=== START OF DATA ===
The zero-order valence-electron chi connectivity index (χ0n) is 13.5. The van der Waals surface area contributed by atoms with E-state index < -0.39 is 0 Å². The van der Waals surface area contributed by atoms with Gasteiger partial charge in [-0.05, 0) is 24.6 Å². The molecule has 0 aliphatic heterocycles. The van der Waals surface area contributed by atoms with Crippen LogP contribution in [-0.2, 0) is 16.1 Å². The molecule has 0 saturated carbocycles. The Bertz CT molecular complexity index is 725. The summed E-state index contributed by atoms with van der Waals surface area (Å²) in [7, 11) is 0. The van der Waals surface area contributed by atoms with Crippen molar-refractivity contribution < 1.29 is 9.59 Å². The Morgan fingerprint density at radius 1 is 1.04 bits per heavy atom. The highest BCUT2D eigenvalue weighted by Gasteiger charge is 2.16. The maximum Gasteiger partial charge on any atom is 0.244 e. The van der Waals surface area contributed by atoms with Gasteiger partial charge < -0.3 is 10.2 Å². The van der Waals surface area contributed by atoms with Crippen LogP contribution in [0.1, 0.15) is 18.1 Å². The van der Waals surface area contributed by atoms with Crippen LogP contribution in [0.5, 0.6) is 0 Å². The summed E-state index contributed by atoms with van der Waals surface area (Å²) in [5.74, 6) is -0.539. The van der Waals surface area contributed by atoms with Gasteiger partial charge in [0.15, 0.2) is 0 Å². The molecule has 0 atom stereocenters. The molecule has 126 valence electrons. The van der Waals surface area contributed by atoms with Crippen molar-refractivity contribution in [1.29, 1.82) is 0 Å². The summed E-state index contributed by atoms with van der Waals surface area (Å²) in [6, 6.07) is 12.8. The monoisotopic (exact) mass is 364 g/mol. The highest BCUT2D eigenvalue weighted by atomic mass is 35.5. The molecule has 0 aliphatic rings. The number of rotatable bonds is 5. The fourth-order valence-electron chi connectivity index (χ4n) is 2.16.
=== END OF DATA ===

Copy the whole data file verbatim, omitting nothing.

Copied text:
The zero-order valence-electron chi connectivity index (χ0n) is 13.5. The van der Waals surface area contributed by atoms with E-state index < -0.39 is 0 Å². The van der Waals surface area contributed by atoms with Gasteiger partial charge in [-0.05, 0) is 24.6 Å². The molecule has 0 aliphatic heterocycles. The van der Waals surface area contributed by atoms with Crippen LogP contribution in [-0.2, 0) is 16.1 Å². The molecule has 0 saturated carbocycles. The Bertz CT molecular complexity index is 725. The summed E-state index contributed by atoms with van der Waals surface area (Å²) in [7, 11) is 0. The van der Waals surface area contributed by atoms with Crippen molar-refractivity contribution < 1.29 is 9.59 Å². The Morgan fingerprint density at radius 1 is 1.04 bits per heavy atom. The highest BCUT2D eigenvalue weighted by Gasteiger charge is 2.16. The maximum Gasteiger partial charge on any atom is 0.244 e. The van der Waals surface area contributed by atoms with Gasteiger partial charge < -0.3 is 10.2 Å². The van der Waals surface area contributed by atoms with Crippen LogP contribution in [0.1, 0.15) is 18.1 Å². The van der Waals surface area contributed by atoms with Crippen LogP contribution in [0.5, 0.6) is 0 Å². The summed E-state index contributed by atoms with van der Waals surface area (Å²) in [5.74, 6) is -0.539. The van der Waals surface area contributed by atoms with Gasteiger partial charge in [0.15, 0.2) is 0 Å². The molecule has 0 atom stereocenters. The molecule has 126 valence electrons. The van der Waals surface area contributed by atoms with Crippen molar-refractivity contribution in [1.29, 1.82) is 0 Å². The summed E-state index contributed by atoms with van der Waals surface area (Å²) in [6, 6.07) is 12.8. The monoisotopic (exact) mass is 364 g/mol. The highest BCUT2D eigenvalue weighted by atomic mass is 35.5. The molecule has 0 aliphatic rings. The number of rotatable bonds is 5. The fourth-order valence-electron chi connectivity index (χ4n) is 2.16.